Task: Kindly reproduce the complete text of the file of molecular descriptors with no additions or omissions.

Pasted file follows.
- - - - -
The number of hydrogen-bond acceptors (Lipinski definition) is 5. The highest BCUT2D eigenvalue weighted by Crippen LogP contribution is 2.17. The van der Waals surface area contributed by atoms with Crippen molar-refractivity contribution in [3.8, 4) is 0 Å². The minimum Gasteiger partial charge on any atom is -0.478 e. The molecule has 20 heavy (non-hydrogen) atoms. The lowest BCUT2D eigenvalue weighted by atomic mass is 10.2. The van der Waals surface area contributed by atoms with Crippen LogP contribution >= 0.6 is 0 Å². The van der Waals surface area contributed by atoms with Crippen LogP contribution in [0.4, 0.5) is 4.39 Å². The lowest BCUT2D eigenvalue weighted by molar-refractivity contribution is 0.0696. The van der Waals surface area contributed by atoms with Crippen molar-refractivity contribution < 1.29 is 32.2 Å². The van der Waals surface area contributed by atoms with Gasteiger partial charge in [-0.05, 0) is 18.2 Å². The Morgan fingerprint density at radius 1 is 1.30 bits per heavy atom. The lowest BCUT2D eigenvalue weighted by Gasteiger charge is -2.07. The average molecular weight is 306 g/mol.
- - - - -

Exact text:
The number of hydrogen-bond acceptors (Lipinski definition) is 5. The highest BCUT2D eigenvalue weighted by Crippen LogP contribution is 2.17. The van der Waals surface area contributed by atoms with Crippen molar-refractivity contribution in [3.8, 4) is 0 Å². The minimum Gasteiger partial charge on any atom is -0.478 e. The molecule has 20 heavy (non-hydrogen) atoms. The lowest BCUT2D eigenvalue weighted by atomic mass is 10.2. The van der Waals surface area contributed by atoms with Crippen LogP contribution >= 0.6 is 0 Å². The van der Waals surface area contributed by atoms with Crippen LogP contribution in [0.4, 0.5) is 4.39 Å². The lowest BCUT2D eigenvalue weighted by molar-refractivity contribution is 0.0696. The van der Waals surface area contributed by atoms with Crippen molar-refractivity contribution < 1.29 is 32.2 Å². The van der Waals surface area contributed by atoms with Gasteiger partial charge in [-0.05, 0) is 18.2 Å². The Morgan fingerprint density at radius 1 is 1.30 bits per heavy atom. The lowest BCUT2D eigenvalue weighted by Gasteiger charge is -2.07. The average molecular weight is 306 g/mol.